Jun 2, 2010

Making it up

Benjamin Franklin, in France, wore a fur cap, becoming a character in a story he told. Davey Crockett did the same thing when he went up to Congress a half century later.

This might be the most consistent thing about the American character. Not just sui generis, but again and again sui generis, springing up full formed, a new story, another story unlike the one before, a good one this time. Not the self-made man, but the re-made self-made man. But what if what's important about this story isn't the story, but the story about the story, i.e., what if we think of the audience for Franklin's construction as not being the French, fooled by their prejudice, but us, learning how it's done?

There's a first level, here, where Franklin tells stories, but a second where he's telling stories about telling stories, which vary with various situations, shift, revise, and spring up sui generis, spring up American.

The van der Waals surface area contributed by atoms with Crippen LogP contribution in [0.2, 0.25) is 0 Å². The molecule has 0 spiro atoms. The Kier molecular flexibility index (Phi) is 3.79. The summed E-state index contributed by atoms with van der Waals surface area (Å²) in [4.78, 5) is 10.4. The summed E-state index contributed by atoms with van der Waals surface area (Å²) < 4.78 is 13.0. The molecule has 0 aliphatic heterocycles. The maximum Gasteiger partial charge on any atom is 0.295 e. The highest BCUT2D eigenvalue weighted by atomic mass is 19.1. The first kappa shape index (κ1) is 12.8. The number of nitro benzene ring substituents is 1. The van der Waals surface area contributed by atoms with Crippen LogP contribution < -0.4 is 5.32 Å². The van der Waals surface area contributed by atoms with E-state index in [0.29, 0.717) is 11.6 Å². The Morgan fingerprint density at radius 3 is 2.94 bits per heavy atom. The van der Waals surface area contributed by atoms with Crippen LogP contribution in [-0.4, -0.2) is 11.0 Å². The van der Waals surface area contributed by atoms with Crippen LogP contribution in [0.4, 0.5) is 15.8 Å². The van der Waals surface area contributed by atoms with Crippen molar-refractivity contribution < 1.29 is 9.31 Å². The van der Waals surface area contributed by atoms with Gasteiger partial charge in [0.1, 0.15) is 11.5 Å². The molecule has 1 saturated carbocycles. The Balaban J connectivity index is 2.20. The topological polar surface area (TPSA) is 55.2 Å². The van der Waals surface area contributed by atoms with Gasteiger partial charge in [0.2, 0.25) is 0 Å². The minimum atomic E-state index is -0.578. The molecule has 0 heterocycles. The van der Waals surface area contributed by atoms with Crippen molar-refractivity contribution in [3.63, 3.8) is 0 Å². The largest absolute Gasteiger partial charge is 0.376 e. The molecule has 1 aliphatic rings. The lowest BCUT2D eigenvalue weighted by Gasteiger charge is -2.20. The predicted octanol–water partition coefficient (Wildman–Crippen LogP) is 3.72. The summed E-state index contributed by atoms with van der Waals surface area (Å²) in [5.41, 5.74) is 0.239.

"America" is, of course, an idea, a fiction, but what if, more than that, it's a fiction about fictions and the possibility of fictions, and the "frontier thesis" compounds, and what makes America America is not the construction, but the constructing, open-ended and ongoing?

What if the quintessential story isn't the P.T. Barnum con man story, about the showman and hoax-promoter making things up as he goes along, being whatever he wants to be and re-creating everything with every story, but instead is the story about the story about the P.T. Barnum con man?

We're aware of the con and construction, and we're inspired.